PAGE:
Tasty Delights from Trinidad and Tobago | Food and Drinks

The Cosmopolitan mixture of Trinidad and Tobago has created foods that are unique, sensational, and much to brag about.  Our Indo foods are different because they have been creolized and are distinct from foods elsewhere that carry the same name. Here is a sample of some of our favorite foods. To be honest and this is not idle bragging, I honestly believe that Trinidad & Tobago has the best mix of mouth-watering food in the entire Caribbean area. Prove me wrong!

Buljol is saltfish (codfish) prepared with onions, tomatoes, avocado, and pepper. This food is one of my favorite and is best eaten with cassava (yucca), dumplings, young green figs (bananas), or dasheen. I prefer to eat it with cassava.

Callaloo (real Trini food, beware of the imitations that bear the same name) is a thick vegetable soup based on dasheen leaves or spinach. Many people put squash or pumpkin in the callaloo but as far as I am concerned callaloo without crab is not callaloo at all. Salted beef is also added by some locals. I don't feel comfortable using the term soup but most foreign writers use the term. Why don't I feel comfortable using the term soup? Now that is a simple decision to make; as far as a Trini is concerned a San Coche soup is eaten as the main dish. Callaloo is never used as a stand-alone dish. It is used on rice with meat on the side. Trinis use callaloo to enhance the meal, not as a meal on its own - hope that helps.

San Coche is what I like to call soup.  It is a combination of vegetables, peas (lentils), and meat (pigtail or salted beef), and when it cools becomes thick and really delicious. I also have a preference for tripe soup but most of all the best choice is the cow hell soup (if you can top that let me know).

Coo Coo made from cornmeal goes best with fish. Curry fish or stewed fish done Trinidadian style with a nice pepper (best eaten hot). OMG Fish Broth is delicious - you have to try it.

Doubles are curried chickpeas (channa) served with two pieces of fried bara bread. Make sure that you have a good peppered sauce to go with it.

Dumplings are a must in Tobago; particularly good with crab. Yes, yes, yes, my mouth is watering just thinking about curry crab and dumplings.

'Hops' is a crusty bread roll, very delicious when eaten fresh from the oven. Hops and cheese is a treat.

Pastelles - hallacas in Venezuela - is a Christmas delicacy consisting of maize and flour parcels stuffed with minced meat, olives, capers, and raisins, steamed in a banana leaf.

Pelau is a delicious dish made of rice, peas, and meat cooked together with vegetables.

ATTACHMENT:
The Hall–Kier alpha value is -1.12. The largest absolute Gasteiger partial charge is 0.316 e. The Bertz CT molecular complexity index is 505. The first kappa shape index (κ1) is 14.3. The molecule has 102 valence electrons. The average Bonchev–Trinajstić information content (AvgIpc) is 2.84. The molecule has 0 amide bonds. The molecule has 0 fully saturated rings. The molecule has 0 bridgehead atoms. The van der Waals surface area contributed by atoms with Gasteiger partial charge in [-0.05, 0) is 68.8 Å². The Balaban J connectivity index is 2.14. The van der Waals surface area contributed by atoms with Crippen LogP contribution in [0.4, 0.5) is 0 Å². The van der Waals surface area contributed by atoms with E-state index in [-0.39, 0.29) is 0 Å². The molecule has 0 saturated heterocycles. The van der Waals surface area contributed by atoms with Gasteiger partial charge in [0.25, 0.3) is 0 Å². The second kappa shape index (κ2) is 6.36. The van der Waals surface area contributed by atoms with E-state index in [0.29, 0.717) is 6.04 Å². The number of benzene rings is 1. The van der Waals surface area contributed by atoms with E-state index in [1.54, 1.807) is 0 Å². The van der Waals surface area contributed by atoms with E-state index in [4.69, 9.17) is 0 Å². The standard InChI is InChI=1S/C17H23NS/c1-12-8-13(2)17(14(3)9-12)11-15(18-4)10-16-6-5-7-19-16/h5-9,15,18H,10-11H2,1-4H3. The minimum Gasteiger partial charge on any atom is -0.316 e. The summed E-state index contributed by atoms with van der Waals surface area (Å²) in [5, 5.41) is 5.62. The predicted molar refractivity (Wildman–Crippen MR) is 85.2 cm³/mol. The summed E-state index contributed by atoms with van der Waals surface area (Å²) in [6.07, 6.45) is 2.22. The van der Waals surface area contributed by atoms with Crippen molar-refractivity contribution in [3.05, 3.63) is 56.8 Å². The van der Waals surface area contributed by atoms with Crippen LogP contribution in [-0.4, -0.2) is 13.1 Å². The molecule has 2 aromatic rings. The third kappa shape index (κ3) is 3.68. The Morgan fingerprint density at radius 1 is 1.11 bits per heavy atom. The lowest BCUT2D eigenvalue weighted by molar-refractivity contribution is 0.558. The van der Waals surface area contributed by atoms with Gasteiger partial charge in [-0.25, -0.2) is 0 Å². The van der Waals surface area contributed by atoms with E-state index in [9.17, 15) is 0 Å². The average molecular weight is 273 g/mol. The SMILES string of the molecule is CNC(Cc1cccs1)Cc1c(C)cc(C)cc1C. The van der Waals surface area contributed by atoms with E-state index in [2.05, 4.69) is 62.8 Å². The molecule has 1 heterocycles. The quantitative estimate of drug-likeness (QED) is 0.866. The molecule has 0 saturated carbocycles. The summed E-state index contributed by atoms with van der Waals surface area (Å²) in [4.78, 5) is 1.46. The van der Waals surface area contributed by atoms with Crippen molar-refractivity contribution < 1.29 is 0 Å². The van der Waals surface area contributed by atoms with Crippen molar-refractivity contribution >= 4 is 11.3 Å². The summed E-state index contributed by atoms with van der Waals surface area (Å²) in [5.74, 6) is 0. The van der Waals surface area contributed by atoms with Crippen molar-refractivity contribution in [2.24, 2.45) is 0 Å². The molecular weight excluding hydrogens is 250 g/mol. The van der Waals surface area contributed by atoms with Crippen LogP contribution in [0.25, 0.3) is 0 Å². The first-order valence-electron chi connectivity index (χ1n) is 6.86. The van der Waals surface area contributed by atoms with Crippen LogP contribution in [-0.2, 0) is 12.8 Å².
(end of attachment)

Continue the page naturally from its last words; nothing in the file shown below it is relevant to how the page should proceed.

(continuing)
Pholourie 'nuggets' are a small cake (fritter) made with split peas or another vegetable (excellent with a good peppered curry mango).

Roti, a chapatti (non-whole-wheat) it looks like a pancake (a really big one and not thick!) and is served in a variety of ways. It is delicious whether filled with, beef, chicken, shrimp, a variety of spicy stews, or vegetable curries. The ingredients and 'wrapped' in the roti 'skin' (we say roti skin in Trinidad to represent the rolled and roasted dough (roti).  There are many versions of the roti that includes Paratha (aka buss-up-shot) with my personal favorite being the Dhalpuri that is made with yellow split peas, Sadha, Dosti, and aloo purie (potato). My favorite is the dhal puri served with curried chicken, beef, or goat (I just love the goat roti) …yummy.  Of course, a little curry or masala mango on the side won't hurt at all.  I remember as a child my mother made a version with sweet potatoes (now that was creative and delicious).

Souce is great. If you have never tried it, don't be put off when you are told it is pig's feet maybe you can try the chicken feet souse. It is our way of pickling the meat and with cucumbers the taste is delightful.

Saheena consists of deep-fried patties of spinach, young dasheen leaves, and split peas served with a mango sauce (peppered of course).

Bake-an-Shark is a spicy fried bread sandwich of fried shark with a variety of sauces such as tamarind and garlic (take a look at the Bizzare Foods Clip in the Food and Drinks category).

Local Drinks:

Ginger beer is a nonalcoholic drink made from the tuberous roots of the plant 'Zingiber Officinale'. I love it when it burns your throat after swallowing.  

Mauby is a refreshing local drink made from the bark of the tree Colubrina reclinata. It has a reputation of acting as good ‘cooling’ drink. It is better to get the Mauby bark and boil it to make your own drink. Most of the bottled Mauby drinks have way too much sugar added.

Rum punches are recommended. Fresh lime juice is also recommended – sometimes served with a dash of Angostura bitters.

Babash, this is the local brew (illegal of course). So why did I include Babash here? Simply put 10 Cane Rum (Moet Hennesey Company operating in Trinidad) patterned their brew on this classic local blend. So when in Trinidad try to get a sample. It is best when left to "cure/ripe" with prunes inside (but yuh did not learn that from this blog ok).

Carib is the ‘official’ beer of Trinidad and Tobago is brewed at home. There are many stories about Carib beer some of which I will feature in future posts.
This information without my notes can be obtained at:

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